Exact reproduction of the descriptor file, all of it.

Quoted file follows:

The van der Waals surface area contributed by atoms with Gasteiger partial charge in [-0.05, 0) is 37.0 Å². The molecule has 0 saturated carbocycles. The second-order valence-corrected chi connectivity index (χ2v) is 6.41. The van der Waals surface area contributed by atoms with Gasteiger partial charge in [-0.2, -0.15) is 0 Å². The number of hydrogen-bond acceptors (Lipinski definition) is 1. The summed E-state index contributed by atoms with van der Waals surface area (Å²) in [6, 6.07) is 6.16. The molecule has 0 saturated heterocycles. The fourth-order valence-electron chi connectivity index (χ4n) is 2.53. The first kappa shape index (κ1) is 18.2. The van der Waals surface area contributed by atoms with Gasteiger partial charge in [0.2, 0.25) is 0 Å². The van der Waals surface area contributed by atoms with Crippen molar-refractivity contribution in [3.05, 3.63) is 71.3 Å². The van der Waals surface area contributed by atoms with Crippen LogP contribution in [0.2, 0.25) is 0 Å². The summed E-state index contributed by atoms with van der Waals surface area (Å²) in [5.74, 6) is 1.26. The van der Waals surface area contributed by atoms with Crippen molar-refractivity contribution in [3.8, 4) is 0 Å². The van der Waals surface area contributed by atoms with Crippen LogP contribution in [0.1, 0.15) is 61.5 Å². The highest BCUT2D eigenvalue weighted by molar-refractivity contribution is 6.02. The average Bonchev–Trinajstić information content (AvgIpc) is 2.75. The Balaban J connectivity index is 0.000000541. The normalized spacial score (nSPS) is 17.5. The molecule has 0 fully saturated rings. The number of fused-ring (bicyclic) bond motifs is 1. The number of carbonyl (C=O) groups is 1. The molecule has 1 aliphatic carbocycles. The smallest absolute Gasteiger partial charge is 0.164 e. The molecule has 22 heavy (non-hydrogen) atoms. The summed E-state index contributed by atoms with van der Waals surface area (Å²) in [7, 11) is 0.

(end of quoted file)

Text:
The van der Waals surface area contributed by atoms with Gasteiger partial charge in [-0.05, 0) is 37.0 Å². The molecule has 0 saturated carbocycles. The second-order valence-corrected chi connectivity index (χ2v) is 6.41. The van der Waals surface area contributed by atoms with Gasteiger partial charge in [-0.2, -0.15) is 0 Å². The number of hydrogen-bond acceptors (Lipinski definition) is 1. The summed E-state index contributed by atoms with van der Waals surface area (Å²) in [6, 6.07) is 6.16. The molecule has 0 saturated heterocycles. The fourth-order valence-electron chi connectivity index (χ4n) is 2.53. The first kappa shape index (κ1) is 18.2. The van der Waals surface area contributed by atoms with Gasteiger partial charge in [0.2, 0.25) is 0 Å². The van der Waals surface area contributed by atoms with Crippen molar-refractivity contribution in [3.05, 3.63) is 71.3 Å². The van der Waals surface area contributed by atoms with Crippen LogP contribution in [0.2, 0.25) is 0 Å². The summed E-state index contributed by atoms with van der Waals surface area (Å²) in [5.74, 6) is 1.26. The van der Waals surface area contributed by atoms with Crippen molar-refractivity contribution in [3.8, 4) is 0 Å². The van der Waals surface area contributed by atoms with Crippen LogP contribution in [0.1, 0.15) is 61.5 Å². The highest BCUT2D eigenvalue weighted by molar-refractivity contribution is 6.02. The average Bonchev–Trinajstić information content (AvgIpc) is 2.75. The Balaban J connectivity index is 0.000000541. The normalized spacial score (nSPS) is 17.5. The molecule has 0 fully saturated rings. The number of fused-ring (bicyclic) bond motifs is 1. The number of carbonyl (C=O) groups is 1. The molecule has 1 aliphatic carbocycles. The smallest absolute Gasteiger partial charge is 0.164 e. The molecule has 22 heavy (non-hydrogen) atoms. The summed E-state index contributed by atoms with van der Waals surface area (Å²) in [7, 11) is 0.